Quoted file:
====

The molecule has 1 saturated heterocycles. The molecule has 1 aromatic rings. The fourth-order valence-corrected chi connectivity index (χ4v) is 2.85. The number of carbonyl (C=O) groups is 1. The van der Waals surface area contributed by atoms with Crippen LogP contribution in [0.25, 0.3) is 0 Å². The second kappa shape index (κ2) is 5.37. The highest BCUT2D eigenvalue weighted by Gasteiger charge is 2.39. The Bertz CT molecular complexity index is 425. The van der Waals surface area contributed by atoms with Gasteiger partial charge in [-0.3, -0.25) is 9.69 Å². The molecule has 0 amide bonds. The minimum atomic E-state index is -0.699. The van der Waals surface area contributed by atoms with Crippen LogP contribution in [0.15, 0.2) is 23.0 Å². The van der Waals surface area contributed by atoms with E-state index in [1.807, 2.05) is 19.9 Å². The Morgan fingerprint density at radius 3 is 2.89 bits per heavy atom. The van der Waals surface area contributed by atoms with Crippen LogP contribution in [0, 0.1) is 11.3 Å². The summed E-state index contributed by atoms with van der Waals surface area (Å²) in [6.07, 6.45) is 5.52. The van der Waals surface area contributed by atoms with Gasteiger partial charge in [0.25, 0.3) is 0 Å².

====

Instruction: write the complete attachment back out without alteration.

The molecule has 1 saturated heterocycles. The molecule has 1 aromatic rings. The fourth-order valence-corrected chi connectivity index (χ4v) is 2.85. The number of carbonyl (C=O) groups is 1. The van der Waals surface area contributed by atoms with Crippen LogP contribution in [0.25, 0.3) is 0 Å². The second kappa shape index (κ2) is 5.37. The highest BCUT2D eigenvalue weighted by Gasteiger charge is 2.39. The Bertz CT molecular complexity index is 425. The van der Waals surface area contributed by atoms with Gasteiger partial charge in [-0.3, -0.25) is 9.69 Å². The molecule has 0 amide bonds. The minimum atomic E-state index is -0.699. The van der Waals surface area contributed by atoms with Crippen LogP contribution in [0.15, 0.2) is 23.0 Å². The van der Waals surface area contributed by atoms with E-state index in [1.807, 2.05) is 19.9 Å². The Morgan fingerprint density at radius 3 is 2.89 bits per heavy atom. The van der Waals surface area contributed by atoms with Crippen LogP contribution in [0, 0.1) is 11.3 Å². The summed E-state index contributed by atoms with van der Waals surface area (Å²) in [6.07, 6.45) is 5.52. The van der Waals surface area contributed by atoms with Gasteiger partial charge in [0.25, 0.3) is 0 Å².